Thursday, February 14, 2013
This morning, the ACLU announced a $400,000 settlement in a case involving 13 people swept up in a mass arrest in Oakland, hours after the G-20 summit ended here in 2009. As is typical in such cases, the city is admitting no wrongdoing.
Is Pittsburgh any freer as a result? It's not clear.
"This settlement marks an end to the lawsuits filed by people arrested or harassed during the G-20 Summit in Pittsburgh," ACLU of PA Executive Director Reggie Shuford said in a statement announcing the settlement.
"I hope that this settlement sends the message that there are consequences when a city uses police state tactics," the statement quotes plaintiff Melissa Hill saying. Hill was covering the conference for Twin Cities Indymedia, and was among those swept up by police on the Cathedral of Learning lawn on the night of Sept. 25, 2009.
The settlement wraps up the last of the major pieces of litigation surrounding the event. A separate $88,000 settlement, involving 11 other ACLU plaintiffs rounded up by police, was reached a year ago. Combined with settlements in other ACLU litigation, the city has paid out $800,000.
But the city was carrying $10 million in insurance to cover the cost of such suits. Cynics may suspect that what these lawsuits have shown is not the sacredness of the Constitution, but of a good insurance policy.
One of the most lasting impacts of the case, in fact, may be the steps city officials took to preserve its coverage. When the city's Citizen Police Review Board, which investigates claims of police misconduct, requested documents pertaining to the G-20, the board was stymied — apparently over concern that the material could be used by plaintiffs, jeopardizing the city's policy. The review board lost an ensuing legal battle over whether it should have access to unredacted internal police reports.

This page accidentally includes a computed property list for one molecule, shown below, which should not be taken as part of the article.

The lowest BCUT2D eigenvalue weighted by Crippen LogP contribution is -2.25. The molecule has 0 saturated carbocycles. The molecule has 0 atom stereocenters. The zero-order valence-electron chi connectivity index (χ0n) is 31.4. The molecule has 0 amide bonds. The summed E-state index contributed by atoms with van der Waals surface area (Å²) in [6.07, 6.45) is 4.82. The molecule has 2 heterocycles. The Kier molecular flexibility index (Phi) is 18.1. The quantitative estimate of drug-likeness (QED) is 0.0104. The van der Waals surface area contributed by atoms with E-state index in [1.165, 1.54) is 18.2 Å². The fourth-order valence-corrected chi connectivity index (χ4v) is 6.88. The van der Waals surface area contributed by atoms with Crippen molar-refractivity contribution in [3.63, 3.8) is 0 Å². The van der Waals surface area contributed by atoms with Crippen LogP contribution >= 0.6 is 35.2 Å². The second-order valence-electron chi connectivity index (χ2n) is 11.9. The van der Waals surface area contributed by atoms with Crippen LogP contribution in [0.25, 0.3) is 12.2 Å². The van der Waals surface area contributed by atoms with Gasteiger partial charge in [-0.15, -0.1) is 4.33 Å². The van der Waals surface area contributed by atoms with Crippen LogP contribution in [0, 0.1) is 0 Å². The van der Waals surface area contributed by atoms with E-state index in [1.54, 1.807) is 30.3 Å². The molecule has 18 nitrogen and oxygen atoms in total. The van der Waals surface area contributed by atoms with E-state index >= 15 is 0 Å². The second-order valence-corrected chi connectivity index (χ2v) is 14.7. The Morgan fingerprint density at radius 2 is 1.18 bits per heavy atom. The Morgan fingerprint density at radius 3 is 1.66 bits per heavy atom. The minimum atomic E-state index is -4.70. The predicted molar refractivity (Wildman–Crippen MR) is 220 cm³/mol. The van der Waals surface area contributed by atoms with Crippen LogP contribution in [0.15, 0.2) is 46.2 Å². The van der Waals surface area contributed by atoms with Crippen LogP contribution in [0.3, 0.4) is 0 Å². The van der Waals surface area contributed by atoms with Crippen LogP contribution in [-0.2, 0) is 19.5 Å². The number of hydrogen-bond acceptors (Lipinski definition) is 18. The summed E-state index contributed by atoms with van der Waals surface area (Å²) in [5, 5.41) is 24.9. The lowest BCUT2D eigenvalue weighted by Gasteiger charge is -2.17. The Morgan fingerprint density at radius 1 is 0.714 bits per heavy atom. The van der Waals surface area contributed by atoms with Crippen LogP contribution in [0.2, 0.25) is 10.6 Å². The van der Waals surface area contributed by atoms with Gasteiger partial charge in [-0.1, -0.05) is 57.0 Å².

The absence of such reports "leaves us against the wall" in terms of figuring out what happened, says Beth Pittinger, the review board's executive director.
ACLU attorney Sara Rose says that her side took over 100 depositions related to G-20 matters: "We did have a chance to ask a lot of the questions," she says. "But I’m not sure that we got a lot of satisfactory answers in terms of why this happened."
"I think a lot of people will say, 'Will this change anything?'" Rose says. "But ultimately it’s important to make sure the First amendment is protected. The cities that host these events have an obligation to protect both the diplomats and the demonstrators."
What's more, she says, "We saw this case as being about making sure the plaintiffs were vindicated." Though many of those swept up by police argued they were innocent bystanders, "they spent the night in jail, many having never been arrested before. We didn't see this case as a chance for a change of policy: We've worked with the city for years in terms of crafting ordinances and practices, and we think their policies [about protecting the First Amendment] is pretty good. The problem is that during the G-20, all of that went out the window."